Today there was a shooting at a school a few miles away from mine. One student died.
One parent said: the shooting illustrates the reality that students have to face in an era where school shootings dominate national headlines several times a year.
One of my close childhood friends (with whom I share my name) lived right next to Sandy Hook Elementary. My best friend went to Marjory Stoneman Douglas Middle School right next door to its sister high school and was in lockdown as across the parking lot became the site of the Parkland shooting. My friend was on the same baseball team as a victim of the Santa Fe school shooting who came to their baseball game with a scar on his neck from where a bullet entered and exited his neck.
But regardless of our personal connections, we all know these children.
They are our kin. They are our own. They are us.
They are teenagers with attitude who are worried about what to wear to Friday’s party. They are teenagers who aren’t sure if they said “I love you” when Mom dropped them off because it may be the last time they say it. They are teenagers who wear sneakers to Friday’s party because they don’t know when they may need to run.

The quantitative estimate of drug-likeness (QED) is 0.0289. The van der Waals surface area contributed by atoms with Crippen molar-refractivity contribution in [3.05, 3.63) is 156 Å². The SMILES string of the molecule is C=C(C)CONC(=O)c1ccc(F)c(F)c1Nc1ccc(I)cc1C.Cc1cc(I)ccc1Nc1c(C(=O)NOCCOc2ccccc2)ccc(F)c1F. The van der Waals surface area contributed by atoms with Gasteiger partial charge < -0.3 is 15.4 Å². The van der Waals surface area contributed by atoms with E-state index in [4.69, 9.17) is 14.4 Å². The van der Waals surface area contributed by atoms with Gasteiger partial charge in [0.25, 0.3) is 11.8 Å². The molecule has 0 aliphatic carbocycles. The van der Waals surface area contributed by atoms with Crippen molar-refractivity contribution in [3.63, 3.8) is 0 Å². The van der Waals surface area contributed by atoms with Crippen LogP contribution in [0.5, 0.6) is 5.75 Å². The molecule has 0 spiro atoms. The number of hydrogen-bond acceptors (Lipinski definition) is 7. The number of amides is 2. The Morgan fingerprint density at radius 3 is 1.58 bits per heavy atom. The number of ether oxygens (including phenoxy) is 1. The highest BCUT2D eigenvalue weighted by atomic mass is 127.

My school has lockdown practices every week. This year we shrunk part of the fine arts budget to purchase heavy duty doorstops advertised for stopping active shooters. My former algebra teacher left once a month to be part of a District Safety Committee.
This has became part of our culture. Learning comes hand in hand with fear.
And that is not okay. Growing up should be about going to friend’s houses, not friend’s virgils. Lockdowns shouldn’t be something we practice.
So when people complain that children shouldn’t be involved in politics my response is:
It’s not a choice. This has become our life. This was never about politics for us. It was never about being a Republican or Democrat. It is about being alive. How many need to die until enough is enough?